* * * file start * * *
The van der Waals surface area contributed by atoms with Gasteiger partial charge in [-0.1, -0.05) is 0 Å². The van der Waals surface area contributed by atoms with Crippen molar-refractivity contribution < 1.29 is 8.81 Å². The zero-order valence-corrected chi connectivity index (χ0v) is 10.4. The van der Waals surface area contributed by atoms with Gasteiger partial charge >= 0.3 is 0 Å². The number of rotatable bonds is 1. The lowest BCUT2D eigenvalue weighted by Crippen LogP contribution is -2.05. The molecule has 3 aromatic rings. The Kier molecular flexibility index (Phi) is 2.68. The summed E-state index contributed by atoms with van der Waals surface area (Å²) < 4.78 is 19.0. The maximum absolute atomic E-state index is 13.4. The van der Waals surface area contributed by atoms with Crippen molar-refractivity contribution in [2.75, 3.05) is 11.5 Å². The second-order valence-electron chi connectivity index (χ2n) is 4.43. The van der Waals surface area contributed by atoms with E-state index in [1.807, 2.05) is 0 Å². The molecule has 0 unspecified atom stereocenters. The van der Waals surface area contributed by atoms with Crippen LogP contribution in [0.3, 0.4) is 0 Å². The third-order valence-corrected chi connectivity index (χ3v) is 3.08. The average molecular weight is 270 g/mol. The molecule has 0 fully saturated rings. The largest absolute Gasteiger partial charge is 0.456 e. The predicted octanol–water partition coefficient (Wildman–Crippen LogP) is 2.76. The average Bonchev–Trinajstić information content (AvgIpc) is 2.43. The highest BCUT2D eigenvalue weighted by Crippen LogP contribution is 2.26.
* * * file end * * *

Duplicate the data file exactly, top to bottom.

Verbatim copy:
The van der Waals surface area contributed by atoms with Gasteiger partial charge in [-0.1, -0.05) is 0 Å². The van der Waals surface area contributed by atoms with Crippen molar-refractivity contribution < 1.29 is 8.81 Å². The zero-order valence-corrected chi connectivity index (χ0v) is 10.4. The van der Waals surface area contributed by atoms with Gasteiger partial charge >= 0.3 is 0 Å². The number of rotatable bonds is 1. The lowest BCUT2D eigenvalue weighted by Crippen LogP contribution is -2.05. The molecule has 3 aromatic rings. The Kier molecular flexibility index (Phi) is 2.68. The summed E-state index contributed by atoms with van der Waals surface area (Å²) < 4.78 is 19.0. The maximum absolute atomic E-state index is 13.4. The van der Waals surface area contributed by atoms with Crippen molar-refractivity contribution in [2.75, 3.05) is 11.5 Å². The second-order valence-electron chi connectivity index (χ2n) is 4.43. The van der Waals surface area contributed by atoms with E-state index in [1.807, 2.05) is 0 Å². The molecule has 0 unspecified atom stereocenters. The van der Waals surface area contributed by atoms with Crippen LogP contribution in [0.3, 0.4) is 0 Å². The third-order valence-corrected chi connectivity index (χ3v) is 3.08. The average molecular weight is 270 g/mol. The molecule has 0 fully saturated rings. The largest absolute Gasteiger partial charge is 0.456 e. The predicted octanol–water partition coefficient (Wildman–Crippen LogP) is 2.76. The average Bonchev–Trinajstić information content (AvgIpc) is 2.43. The highest BCUT2D eigenvalue weighted by Crippen LogP contribution is 2.26.